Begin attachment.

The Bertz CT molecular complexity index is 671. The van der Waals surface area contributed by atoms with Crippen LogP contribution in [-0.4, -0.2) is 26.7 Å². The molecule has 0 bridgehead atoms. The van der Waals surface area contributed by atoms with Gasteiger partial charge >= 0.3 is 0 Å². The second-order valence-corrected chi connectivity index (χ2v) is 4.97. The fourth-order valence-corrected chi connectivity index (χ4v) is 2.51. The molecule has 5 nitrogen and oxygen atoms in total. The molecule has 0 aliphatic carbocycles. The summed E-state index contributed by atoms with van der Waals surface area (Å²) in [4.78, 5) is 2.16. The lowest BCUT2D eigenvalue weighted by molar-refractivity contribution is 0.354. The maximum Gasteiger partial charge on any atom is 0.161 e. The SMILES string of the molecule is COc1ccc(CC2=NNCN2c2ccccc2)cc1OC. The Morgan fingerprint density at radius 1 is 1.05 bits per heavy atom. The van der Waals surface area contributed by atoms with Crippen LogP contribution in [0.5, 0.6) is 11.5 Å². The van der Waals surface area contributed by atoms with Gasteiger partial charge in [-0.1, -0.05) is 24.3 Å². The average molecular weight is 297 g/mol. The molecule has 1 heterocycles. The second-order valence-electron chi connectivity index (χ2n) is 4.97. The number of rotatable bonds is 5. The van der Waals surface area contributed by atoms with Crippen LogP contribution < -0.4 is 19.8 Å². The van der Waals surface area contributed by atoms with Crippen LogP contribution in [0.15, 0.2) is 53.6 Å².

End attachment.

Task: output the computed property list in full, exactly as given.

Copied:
The Bertz CT molecular complexity index is 671. The van der Waals surface area contributed by atoms with Crippen LogP contribution in [-0.4, -0.2) is 26.7 Å². The molecule has 0 bridgehead atoms. The van der Waals surface area contributed by atoms with Gasteiger partial charge >= 0.3 is 0 Å². The second-order valence-corrected chi connectivity index (χ2v) is 4.97. The fourth-order valence-corrected chi connectivity index (χ4v) is 2.51. The molecule has 5 nitrogen and oxygen atoms in total. The molecule has 0 aliphatic carbocycles. The summed E-state index contributed by atoms with van der Waals surface area (Å²) in [4.78, 5) is 2.16. The lowest BCUT2D eigenvalue weighted by molar-refractivity contribution is 0.354. The maximum Gasteiger partial charge on any atom is 0.161 e. The SMILES string of the molecule is COc1ccc(CC2=NNCN2c2ccccc2)cc1OC. The Morgan fingerprint density at radius 1 is 1.05 bits per heavy atom. The van der Waals surface area contributed by atoms with Crippen LogP contribution in [0.5, 0.6) is 11.5 Å². The van der Waals surface area contributed by atoms with Gasteiger partial charge in [-0.1, -0.05) is 24.3 Å². The average molecular weight is 297 g/mol. The molecule has 1 heterocycles. The second-order valence-electron chi connectivity index (χ2n) is 4.97. The number of rotatable bonds is 5. The van der Waals surface area contributed by atoms with Crippen LogP contribution < -0.4 is 19.8 Å². The van der Waals surface area contributed by atoms with Crippen LogP contribution in [0.15, 0.2) is 53.6 Å².